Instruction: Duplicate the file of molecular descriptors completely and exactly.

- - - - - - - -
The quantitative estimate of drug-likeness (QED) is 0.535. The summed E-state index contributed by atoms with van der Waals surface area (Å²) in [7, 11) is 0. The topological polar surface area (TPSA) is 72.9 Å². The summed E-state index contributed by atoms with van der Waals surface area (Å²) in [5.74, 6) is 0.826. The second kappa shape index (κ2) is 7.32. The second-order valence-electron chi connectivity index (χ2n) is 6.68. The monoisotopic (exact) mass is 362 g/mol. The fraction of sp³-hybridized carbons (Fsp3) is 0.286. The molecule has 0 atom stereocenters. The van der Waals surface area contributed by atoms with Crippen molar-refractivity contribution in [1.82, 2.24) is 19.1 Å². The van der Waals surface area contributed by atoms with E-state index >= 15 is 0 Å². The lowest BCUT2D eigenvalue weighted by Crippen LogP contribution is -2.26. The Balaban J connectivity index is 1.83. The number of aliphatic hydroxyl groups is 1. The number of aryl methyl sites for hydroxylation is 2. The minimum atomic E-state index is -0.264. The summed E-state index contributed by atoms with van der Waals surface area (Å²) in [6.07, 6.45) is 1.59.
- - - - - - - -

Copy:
The quantitative estimate of drug-likeness (QED) is 0.535. The summed E-state index contributed by atoms with van der Waals surface area (Å²) in [7, 11) is 0. The topological polar surface area (TPSA) is 72.9 Å². The summed E-state index contributed by atoms with van der Waals surface area (Å²) in [5.74, 6) is 0.826. The second kappa shape index (κ2) is 7.32. The second-order valence-electron chi connectivity index (χ2n) is 6.68. The monoisotopic (exact) mass is 362 g/mol. The fraction of sp³-hybridized carbons (Fsp3) is 0.286. The molecule has 0 atom stereocenters. The van der Waals surface area contributed by atoms with Crippen molar-refractivity contribution in [1.82, 2.24) is 19.1 Å². The van der Waals surface area contributed by atoms with E-state index >= 15 is 0 Å². The lowest BCUT2D eigenvalue weighted by Crippen LogP contribution is -2.26. The Balaban J connectivity index is 1.83. The number of aliphatic hydroxyl groups is 1. The number of aryl methyl sites for hydroxylation is 2. The minimum atomic E-state index is -0.264. The summed E-state index contributed by atoms with van der Waals surface area (Å²) in [6.07, 6.45) is 1.59.